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Eddy Hellebuyck Tests Positive for EPO
July 14, 2004

Eddy Hellebuyck, the America master's record holder at 10k, 15k, half marathon and marathon, has tested positive for the blood boosting drug EPO.

Hellebuyck tested positive originally in an out of competition test earlier this year and he was notified of the positive results in March. Since then his "B" sample has come back positive as well for EPO.

Eddy and his legal team, led by Howard Jacobs (lawyer for Tim Montgomery), filed a motion to dismiss the findings and received word on Friday that the findings had been upheld. Now the case will go to a USADA arbitration panel.

In a telephone conversation this morning with LetsRun.com's Weldon Johnson, Shawn Hellebuyck - Eddy's wife and agent - insisted on Helleybuyck's innocence. "We're confident we'll win in arbitration" she said.  Hellebuyck said their lawyer Jacobs advised them that if Eddy was guilty his best bet to continue racing would be to confess, rat on other people in the drug network, and get a reduced ban.

However she said, "We're not part of a network, he (Eddy) didn't do this, I know his performances indicate (to some since he ran 2:12 as a master) he uses it, he may make a decent living, but he doesn't make enough to do this, this (EPO) is for a 2:05 (marathon) guy, he's just a freak, it (his success) is just based on motivation".

Shawn did not want to go on the record about too many details of Eddy's defense before the arbitration hearing, but did discuss a few details. The EPO test is a fairly complicated that can take several days to conduct. Ultimately, it involves matching up bands of EPO and determining where these bands fall and what percent of the bands are in the basic range of test results.  Shawn said that 82% of Eddy's bands were in this positive range with 80% being deemed a positive test by the UCLA lab that carried out the test. Shawn stated that of the 6 accredited IOC labs that carry out the EPO test, only the UCLA lab has this 80% threshold, and thus in all the other labs Eddy's test would have been deemed negative. She said 4 of the labs had an 85% threshold, and the Australian lab a 86% threshold.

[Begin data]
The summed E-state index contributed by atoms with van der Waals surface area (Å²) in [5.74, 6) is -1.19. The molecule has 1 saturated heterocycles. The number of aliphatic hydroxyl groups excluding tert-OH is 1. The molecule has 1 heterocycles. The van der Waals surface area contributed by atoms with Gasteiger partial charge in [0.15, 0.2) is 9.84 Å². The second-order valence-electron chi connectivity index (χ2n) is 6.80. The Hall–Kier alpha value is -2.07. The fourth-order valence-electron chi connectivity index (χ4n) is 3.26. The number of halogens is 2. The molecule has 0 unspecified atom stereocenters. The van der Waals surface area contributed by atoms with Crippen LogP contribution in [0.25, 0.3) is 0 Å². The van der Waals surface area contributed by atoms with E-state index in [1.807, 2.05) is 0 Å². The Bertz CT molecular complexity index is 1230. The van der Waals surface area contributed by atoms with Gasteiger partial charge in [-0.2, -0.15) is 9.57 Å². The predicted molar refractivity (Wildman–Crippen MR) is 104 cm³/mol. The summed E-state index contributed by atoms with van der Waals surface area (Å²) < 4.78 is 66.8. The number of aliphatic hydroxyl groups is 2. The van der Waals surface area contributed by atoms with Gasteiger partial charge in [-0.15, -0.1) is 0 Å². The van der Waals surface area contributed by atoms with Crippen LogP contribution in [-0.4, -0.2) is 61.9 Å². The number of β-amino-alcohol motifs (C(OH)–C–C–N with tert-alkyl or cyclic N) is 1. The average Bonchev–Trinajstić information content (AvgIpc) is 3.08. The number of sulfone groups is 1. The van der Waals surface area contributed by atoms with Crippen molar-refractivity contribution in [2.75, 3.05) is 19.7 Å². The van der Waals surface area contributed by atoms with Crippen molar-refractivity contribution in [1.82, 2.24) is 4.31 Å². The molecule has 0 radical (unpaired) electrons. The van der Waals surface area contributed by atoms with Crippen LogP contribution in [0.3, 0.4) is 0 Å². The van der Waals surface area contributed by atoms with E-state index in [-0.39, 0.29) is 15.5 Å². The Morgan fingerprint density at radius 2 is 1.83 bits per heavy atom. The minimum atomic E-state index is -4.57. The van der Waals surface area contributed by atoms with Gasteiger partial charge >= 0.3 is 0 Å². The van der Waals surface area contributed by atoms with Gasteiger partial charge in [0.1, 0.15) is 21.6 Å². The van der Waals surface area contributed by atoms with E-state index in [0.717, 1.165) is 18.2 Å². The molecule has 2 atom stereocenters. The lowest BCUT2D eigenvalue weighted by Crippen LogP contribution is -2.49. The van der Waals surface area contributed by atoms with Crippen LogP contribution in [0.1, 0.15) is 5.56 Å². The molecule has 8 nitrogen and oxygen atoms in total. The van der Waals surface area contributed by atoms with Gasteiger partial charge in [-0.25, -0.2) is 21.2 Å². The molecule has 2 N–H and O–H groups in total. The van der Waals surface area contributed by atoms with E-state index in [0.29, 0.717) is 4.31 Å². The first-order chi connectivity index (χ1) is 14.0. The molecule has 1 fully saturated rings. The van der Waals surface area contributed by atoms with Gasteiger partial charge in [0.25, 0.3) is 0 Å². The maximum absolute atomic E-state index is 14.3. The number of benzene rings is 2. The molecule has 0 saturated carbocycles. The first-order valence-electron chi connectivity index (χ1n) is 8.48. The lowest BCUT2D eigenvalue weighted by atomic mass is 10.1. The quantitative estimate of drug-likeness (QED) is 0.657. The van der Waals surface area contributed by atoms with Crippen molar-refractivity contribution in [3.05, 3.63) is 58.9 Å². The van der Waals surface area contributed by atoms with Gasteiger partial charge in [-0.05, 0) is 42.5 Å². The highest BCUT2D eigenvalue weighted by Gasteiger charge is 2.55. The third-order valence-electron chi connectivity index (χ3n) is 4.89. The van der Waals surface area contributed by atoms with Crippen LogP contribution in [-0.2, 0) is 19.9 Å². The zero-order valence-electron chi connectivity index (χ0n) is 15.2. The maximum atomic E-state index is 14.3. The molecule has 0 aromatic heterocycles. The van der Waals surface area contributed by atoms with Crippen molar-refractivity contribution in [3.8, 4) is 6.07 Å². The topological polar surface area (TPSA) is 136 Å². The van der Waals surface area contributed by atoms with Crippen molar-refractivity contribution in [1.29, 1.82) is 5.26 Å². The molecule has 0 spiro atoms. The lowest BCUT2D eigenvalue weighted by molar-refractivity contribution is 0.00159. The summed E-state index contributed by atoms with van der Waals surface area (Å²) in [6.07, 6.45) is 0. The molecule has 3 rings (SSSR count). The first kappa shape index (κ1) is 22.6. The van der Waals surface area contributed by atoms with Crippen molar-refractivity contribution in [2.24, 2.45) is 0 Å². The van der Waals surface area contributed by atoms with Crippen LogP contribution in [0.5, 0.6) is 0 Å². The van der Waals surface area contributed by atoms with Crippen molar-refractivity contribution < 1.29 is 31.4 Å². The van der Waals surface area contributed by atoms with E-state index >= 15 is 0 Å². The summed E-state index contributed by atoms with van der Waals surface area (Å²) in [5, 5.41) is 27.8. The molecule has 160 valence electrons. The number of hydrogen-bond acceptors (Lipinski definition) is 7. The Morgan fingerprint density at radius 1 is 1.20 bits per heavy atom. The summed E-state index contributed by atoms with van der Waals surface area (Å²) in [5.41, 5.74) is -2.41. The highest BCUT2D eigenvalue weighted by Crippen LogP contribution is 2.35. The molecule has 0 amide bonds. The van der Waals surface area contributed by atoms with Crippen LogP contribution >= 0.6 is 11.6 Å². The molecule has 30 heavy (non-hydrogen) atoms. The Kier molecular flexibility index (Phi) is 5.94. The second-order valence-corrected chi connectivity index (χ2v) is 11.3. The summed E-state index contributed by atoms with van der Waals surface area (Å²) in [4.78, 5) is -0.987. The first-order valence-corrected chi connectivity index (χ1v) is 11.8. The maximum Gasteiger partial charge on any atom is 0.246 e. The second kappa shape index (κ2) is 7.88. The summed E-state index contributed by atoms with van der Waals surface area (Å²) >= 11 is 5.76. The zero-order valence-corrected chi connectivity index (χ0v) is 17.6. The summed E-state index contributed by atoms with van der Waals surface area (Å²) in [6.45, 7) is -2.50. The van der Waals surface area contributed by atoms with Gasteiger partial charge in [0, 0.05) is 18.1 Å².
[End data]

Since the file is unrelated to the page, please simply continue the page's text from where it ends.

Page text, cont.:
We were unable to confirm Shawn Helleybuck's allegations on the 85% threshold for the other labs. However, in the arbitration ruling before the World Court of Arbitration in Sport involving cyclist Bo Hamburger in 2001, where Hamburger was cleared because one of his samples only showed a 78.6% match for rEPO, the world arbitration body ruled that it found the 80% level (which it said was the Intentional Olympic Committee standard and was apparently the standard of the Lausanne lab) to be sufficient, despite learning that the Paris lab sometimes required an 85% level. The ruling stated, "However, having heard the evidence, the Panel is 'comfortably satisfied' that a level of 80%, can in any event, prove the presence of rEPO, especially since this level is a statistical level established from the highest level found in a negative test plus three standard deviations and one additional precautionary extra allowance of 10%. In the end, according to the evidence available to the Panel, this level only says that the chances of a wrong positive result are 1:15,000. In this connection the Panel learned with surprise that the IOC-accredited laboratory in Paris has, apparently, sometimes required a level of 85%." The court of Arbitration in Sport did add in the Hamburger case, "The Panel would greatly welcome it if... such criteria were to be uniform for all laboratories. This is particularly desirable so that all athletes are treated equally."  Arbitration rulings, unlike court rulings, are not binding on other arbitration rulings.